James’s story shows how precarious life on the knife-edge of survival in the restaurant industry really is. Almost unbelievably, she retained an abiding love for wine. She is now a partner and beverage director at the Korean steakhouse Cote in New York, which was awarded a Michelin star in 2018.
The sentiment is real, even if James does have a habit of pointing out the obvious: “Alcohol wasn’t inherently evil, just like food wasn’t inherently bad. Yet there were those who suffered from eating disorders and those who suffered from drinking disorders.” Clumsy prose peppers the book. She describes her boyfriend’s voice as “like adding fresh cream to a cup of coffee, the richness fleshing out the acidic and bitter drink,” which sounds good, but actually makes little sense. The narrative is also fuzzy; the family story with which it begins is pushed to the side, leaving loose threads hanging.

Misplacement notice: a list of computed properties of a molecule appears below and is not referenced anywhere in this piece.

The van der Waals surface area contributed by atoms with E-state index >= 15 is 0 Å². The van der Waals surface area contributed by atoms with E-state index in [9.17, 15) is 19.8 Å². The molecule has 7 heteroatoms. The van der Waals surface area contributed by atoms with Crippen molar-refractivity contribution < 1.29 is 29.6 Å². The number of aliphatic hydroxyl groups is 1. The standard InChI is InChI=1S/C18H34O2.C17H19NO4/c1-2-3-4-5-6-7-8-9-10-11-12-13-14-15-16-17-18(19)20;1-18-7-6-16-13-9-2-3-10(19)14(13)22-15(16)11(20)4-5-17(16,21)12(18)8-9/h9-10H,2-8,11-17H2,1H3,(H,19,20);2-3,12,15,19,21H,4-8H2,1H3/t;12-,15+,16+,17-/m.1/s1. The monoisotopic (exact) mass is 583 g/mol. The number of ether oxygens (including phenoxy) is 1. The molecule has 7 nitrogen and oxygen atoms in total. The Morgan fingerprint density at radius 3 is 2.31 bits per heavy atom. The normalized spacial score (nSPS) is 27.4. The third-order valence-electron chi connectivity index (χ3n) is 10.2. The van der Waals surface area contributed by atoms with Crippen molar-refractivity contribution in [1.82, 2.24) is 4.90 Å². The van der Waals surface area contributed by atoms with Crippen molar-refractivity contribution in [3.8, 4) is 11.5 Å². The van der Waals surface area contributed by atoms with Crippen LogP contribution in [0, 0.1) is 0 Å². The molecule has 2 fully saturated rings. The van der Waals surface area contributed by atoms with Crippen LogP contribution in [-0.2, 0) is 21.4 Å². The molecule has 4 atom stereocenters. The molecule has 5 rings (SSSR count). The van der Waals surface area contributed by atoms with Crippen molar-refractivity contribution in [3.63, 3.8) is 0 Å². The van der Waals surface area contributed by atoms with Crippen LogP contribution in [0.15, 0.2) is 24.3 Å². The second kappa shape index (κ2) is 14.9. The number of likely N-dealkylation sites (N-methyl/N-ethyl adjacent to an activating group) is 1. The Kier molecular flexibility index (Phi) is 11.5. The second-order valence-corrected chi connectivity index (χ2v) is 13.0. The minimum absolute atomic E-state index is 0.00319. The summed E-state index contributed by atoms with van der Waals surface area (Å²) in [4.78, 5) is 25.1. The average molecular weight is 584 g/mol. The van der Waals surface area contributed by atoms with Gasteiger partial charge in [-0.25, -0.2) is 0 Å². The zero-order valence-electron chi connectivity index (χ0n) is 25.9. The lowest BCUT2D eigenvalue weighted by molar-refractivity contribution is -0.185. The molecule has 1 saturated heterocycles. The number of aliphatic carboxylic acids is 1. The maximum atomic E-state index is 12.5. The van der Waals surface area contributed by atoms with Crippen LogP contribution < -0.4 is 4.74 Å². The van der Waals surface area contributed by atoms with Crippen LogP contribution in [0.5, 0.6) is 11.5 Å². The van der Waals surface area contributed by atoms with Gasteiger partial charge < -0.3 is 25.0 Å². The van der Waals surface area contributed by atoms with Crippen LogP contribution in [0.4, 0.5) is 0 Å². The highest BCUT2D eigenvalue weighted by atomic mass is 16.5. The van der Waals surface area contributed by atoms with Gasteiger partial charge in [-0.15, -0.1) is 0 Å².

This memoir is more than a #MeToo exposé: there are juicy insights into the A-list land of $25,000 bottles of red and $100 bowls of pasta. Customers are branded “PITA” (pain in the ass), “whales” (big spenders), “HWC” (handle with care) and “PPX” (personne plus extraordinaire). High-end restaurants trade information about guests — if you have pinched the mother-of-pearl caviar spoons, tipped poorly or outstayed your welcome, it will have been recorded. Dining rooms are “dressed” so that the loveliest looking diners are placed in the window seats while “people who were slovenly, chubby, or had had botched plastic surgery went far in the back”.